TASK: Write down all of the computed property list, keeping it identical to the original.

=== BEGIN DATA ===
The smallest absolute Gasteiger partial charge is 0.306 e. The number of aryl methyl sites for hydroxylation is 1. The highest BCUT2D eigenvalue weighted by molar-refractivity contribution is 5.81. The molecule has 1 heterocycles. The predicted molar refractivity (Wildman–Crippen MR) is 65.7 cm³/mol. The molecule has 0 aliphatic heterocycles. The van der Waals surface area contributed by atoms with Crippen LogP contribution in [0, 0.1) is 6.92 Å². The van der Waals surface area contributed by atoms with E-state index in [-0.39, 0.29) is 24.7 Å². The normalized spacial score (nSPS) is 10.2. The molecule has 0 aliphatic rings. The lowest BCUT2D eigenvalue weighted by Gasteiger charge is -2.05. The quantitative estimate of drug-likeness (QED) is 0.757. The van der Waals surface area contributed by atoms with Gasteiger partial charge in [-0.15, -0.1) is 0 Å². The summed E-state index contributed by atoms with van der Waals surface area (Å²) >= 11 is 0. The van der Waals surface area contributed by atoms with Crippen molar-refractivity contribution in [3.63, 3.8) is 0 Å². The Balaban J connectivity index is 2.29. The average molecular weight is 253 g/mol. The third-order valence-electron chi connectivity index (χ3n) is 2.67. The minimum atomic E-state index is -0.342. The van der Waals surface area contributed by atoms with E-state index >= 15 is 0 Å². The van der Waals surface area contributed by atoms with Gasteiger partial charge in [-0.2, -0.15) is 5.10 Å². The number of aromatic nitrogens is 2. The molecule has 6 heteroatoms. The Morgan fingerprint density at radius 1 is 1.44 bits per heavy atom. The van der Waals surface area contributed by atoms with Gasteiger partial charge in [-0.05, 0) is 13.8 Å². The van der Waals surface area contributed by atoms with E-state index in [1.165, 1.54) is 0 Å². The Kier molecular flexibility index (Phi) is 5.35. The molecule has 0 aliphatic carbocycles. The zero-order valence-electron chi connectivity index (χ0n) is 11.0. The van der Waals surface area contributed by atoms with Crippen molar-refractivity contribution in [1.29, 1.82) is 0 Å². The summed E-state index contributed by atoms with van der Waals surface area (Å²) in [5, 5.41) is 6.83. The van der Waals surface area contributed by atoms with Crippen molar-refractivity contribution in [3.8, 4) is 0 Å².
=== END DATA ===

The smallest absolute Gasteiger partial charge is 0.306 e. The number of aryl methyl sites for hydroxylation is 1. The highest BCUT2D eigenvalue weighted by molar-refractivity contribution is 5.81. The molecule has 1 heterocycles. The predicted molar refractivity (Wildman–Crippen MR) is 65.7 cm³/mol. The molecule has 0 aliphatic heterocycles. The van der Waals surface area contributed by atoms with Crippen LogP contribution in [0, 0.1) is 6.92 Å². The van der Waals surface area contributed by atoms with E-state index in [-0.39, 0.29) is 24.7 Å². The normalized spacial score (nSPS) is 10.2. The molecule has 0 aliphatic rings. The lowest BCUT2D eigenvalue weighted by Gasteiger charge is -2.05. The quantitative estimate of drug-likeness (QED) is 0.757. The van der Waals surface area contributed by atoms with Gasteiger partial charge in [-0.15, -0.1) is 0 Å². The summed E-state index contributed by atoms with van der Waals surface area (Å²) >= 11 is 0. The van der Waals surface area contributed by atoms with Crippen molar-refractivity contribution in [3.63, 3.8) is 0 Å². The Balaban J connectivity index is 2.29. The average molecular weight is 253 g/mol. The third-order valence-electron chi connectivity index (χ3n) is 2.67. The minimum atomic E-state index is -0.342. The van der Waals surface area contributed by atoms with E-state index >= 15 is 0 Å². The van der Waals surface area contributed by atoms with Gasteiger partial charge in [-0.2, -0.15) is 5.10 Å². The number of aromatic nitrogens is 2. The molecule has 6 heteroatoms. The Morgan fingerprint density at radius 1 is 1.44 bits per heavy atom. The van der Waals surface area contributed by atoms with Gasteiger partial charge in [-0.05, 0) is 13.8 Å². The van der Waals surface area contributed by atoms with E-state index in [1.165, 1.54) is 0 Å². The Kier molecular flexibility index (Phi) is 5.35. The molecule has 0 aliphatic carbocycles. The zero-order valence-electron chi connectivity index (χ0n) is 11.0. The van der Waals surface area contributed by atoms with Crippen molar-refractivity contribution in [1.29, 1.82) is 0 Å². The summed E-state index contributed by atoms with van der Waals surface area (Å²) in [5, 5.41) is 6.83. The van der Waals surface area contributed by atoms with Crippen molar-refractivity contribution in [3.8, 4) is 0 Å².